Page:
There isn’t a scale for that but a good start is to use the same approach used for the actual core user-experience of the product.
Often, during product design, a lot of resources are spent for optimizing the core experience of the product. Simple usage metering might show that a big part of the time spent with the product is spent not for the core experience, but for micro maintenance.
Pressing the “pre-heat” button in the app takes about two seconds. re-registering the device after an update might take several minutes and entering the PIN already takes more than two seconds. This means, about two thirds of the total time spent using the product is just for micro maintenance.
If you consider that our everyday activities are increasingly influenced by hundreds of small products, each as complex (and prone to micro-maintenance) as said car-heating app, in a couple of years, people might spend half of their time just updating apps, converting databases, reading license agreements, and dismissing “rate-this-app” popups.
“but we need to do this, because…”
An engineer’s job is to find a way. Good user experience design involves the whole product, not just the core functionality. No great app will waste your time with unnecessary things, just because someone came up with them in a meeting as a quick solution.
Also, why does everything have to be changed. As a Designer, you might think your product is in the center of the universe, but it isn’t. If you make, for example, a flight-bookin app, you might think it’s a good Idea to change the user experience every couple of months and tell people about the great new features you implemented. Since you’re using your app every day, you think, things don’t change that often. But how often does the average customer book flights, and how often would they use your app? If you overhaul your service, let people register, ask them to write a review or read some agreement only every couple of months, it could mean that someone will encounter one of these things every time they use the app.
The biggest problem is not that micro maintenance is necessary and there is no way to avoid it, but that it’s not considered a core part of the experience and thus doesn’t get as much attention during product design.
As a designer, you need to take into account that the usability isn’t just the core functionality, but the sum of all interactions with, or related to, the product.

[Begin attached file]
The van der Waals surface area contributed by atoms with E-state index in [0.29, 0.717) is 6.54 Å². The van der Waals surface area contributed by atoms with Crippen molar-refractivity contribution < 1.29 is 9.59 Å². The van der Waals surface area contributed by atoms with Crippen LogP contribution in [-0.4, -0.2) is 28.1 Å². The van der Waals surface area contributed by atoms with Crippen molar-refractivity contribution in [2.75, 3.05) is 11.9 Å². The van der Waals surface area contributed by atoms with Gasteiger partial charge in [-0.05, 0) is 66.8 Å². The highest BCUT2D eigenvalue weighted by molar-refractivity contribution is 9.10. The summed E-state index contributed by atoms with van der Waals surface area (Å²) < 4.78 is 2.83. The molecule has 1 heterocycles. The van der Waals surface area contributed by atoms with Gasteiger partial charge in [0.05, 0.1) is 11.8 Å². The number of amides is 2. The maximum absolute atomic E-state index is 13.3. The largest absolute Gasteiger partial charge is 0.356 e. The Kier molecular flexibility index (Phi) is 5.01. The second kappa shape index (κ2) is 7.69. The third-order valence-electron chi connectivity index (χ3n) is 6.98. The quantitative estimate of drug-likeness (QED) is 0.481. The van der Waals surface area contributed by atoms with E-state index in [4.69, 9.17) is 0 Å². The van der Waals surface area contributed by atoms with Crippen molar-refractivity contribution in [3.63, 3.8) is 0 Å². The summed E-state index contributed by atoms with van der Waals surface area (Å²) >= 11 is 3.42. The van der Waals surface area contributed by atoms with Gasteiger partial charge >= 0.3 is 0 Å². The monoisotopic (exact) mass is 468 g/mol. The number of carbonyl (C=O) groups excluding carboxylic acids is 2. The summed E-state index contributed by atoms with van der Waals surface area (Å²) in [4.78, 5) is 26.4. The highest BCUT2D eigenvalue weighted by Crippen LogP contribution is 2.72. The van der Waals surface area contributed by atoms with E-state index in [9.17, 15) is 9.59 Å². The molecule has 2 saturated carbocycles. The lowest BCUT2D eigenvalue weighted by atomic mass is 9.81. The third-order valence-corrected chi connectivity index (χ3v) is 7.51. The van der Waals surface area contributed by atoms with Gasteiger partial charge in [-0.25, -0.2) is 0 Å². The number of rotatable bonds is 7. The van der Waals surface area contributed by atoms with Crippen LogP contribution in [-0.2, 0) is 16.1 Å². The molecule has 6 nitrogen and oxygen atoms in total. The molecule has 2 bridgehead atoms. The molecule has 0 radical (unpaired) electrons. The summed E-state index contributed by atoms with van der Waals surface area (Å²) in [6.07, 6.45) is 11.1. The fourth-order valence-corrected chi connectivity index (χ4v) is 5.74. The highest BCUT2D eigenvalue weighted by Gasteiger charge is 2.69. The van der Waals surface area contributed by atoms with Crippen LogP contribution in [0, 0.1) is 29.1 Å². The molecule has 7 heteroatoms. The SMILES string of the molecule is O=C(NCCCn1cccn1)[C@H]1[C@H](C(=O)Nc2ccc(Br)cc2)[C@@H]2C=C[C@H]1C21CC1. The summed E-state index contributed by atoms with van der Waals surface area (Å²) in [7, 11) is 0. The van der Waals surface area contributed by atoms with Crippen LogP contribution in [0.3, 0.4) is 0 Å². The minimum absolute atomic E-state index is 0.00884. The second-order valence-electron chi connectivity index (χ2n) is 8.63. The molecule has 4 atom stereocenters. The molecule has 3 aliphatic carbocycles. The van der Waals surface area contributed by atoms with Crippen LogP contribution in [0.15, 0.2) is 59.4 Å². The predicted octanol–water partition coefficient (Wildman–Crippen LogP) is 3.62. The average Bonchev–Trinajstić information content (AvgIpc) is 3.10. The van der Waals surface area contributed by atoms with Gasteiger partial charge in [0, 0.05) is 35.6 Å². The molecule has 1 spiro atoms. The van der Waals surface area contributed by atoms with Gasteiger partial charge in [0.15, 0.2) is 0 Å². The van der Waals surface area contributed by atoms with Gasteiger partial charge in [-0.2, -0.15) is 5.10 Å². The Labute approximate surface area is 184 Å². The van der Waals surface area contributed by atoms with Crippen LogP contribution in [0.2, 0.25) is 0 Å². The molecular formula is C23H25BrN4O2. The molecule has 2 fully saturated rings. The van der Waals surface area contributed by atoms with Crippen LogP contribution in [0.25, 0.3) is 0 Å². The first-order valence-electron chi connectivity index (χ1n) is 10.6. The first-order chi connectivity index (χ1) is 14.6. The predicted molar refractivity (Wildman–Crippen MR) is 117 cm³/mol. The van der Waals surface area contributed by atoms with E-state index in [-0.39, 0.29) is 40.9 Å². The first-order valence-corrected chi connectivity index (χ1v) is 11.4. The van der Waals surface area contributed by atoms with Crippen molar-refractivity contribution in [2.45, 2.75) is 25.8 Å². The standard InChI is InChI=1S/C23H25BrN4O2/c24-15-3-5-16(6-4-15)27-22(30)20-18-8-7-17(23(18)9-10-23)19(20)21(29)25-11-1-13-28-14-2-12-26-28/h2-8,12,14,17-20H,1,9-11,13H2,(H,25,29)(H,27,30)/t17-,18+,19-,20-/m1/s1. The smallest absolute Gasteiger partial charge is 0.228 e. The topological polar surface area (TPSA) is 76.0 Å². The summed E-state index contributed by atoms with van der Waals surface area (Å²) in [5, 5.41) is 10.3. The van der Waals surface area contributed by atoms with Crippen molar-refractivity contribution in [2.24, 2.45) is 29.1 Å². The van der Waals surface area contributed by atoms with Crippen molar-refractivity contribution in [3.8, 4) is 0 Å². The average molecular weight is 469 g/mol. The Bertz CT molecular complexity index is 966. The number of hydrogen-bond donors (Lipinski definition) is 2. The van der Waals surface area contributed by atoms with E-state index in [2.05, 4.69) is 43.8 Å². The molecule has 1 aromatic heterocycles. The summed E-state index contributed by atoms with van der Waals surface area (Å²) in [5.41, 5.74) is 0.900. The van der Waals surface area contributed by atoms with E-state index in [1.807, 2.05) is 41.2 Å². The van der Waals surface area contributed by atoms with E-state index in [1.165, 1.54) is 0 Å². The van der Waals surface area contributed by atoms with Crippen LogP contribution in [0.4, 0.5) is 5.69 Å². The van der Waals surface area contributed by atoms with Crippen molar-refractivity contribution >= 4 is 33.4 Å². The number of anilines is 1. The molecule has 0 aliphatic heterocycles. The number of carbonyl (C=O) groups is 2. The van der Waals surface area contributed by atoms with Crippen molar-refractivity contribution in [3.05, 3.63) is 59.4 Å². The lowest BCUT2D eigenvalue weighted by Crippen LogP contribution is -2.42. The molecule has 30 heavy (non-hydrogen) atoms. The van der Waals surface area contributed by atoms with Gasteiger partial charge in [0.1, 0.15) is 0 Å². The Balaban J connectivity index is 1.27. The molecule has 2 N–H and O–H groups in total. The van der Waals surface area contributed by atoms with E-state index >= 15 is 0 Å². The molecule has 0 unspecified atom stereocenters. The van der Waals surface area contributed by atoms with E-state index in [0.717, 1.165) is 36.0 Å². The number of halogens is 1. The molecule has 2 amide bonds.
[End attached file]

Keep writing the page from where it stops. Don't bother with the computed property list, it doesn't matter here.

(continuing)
In user experience development, priorities shouldn’t be set based on synthetic usage patterns but on real-life scenarios.
You might have the best interaction designer in the world, but only let him design a part of your software, you’re wasting all the potential. A part of your software is also the activation process. If your software is awesome, but people have to activate it by typing a 40-character CD-Key where zeroes and “O” are almost indistinguishable, user experience has already taken a hit.
This may sound trivial, but in many companies, designers only have a limited scope and thus can’t design a consistently hassle-free product.
While it is a necessity to keep user interaction secure, If everyone asks people to change their password to a new one that contains five numbers and three ancient-Egyptian hieroglyphs every 20 days, we would be spending all day to change passwords!
Everything can be improved and just because a feature is an absolute necessity, it shouldn’t be excluded from user experience design.
What should I do?
- Do research: Find out how people respond to the little tweaks in user experience. You’ll be surprised.
- Don’t settle with the quick solution: “but it only takes a few seconds” is not an excuse. Multiply these couple of seconds with the amount of apps on your phone and think about it. Will your customers have to spend three seconds a day getting redirected to authentication servers to log in? How about five minutes?
- Let people do their work: If the product designer can’t design the product… (surprise!), he can’t design the product!
- See the product as part of its environment and take advantage of it. (that could be physical or simply an app in an ecosystem of apps and a particular OS, for example by using TouchID instead of implementing your own passcode)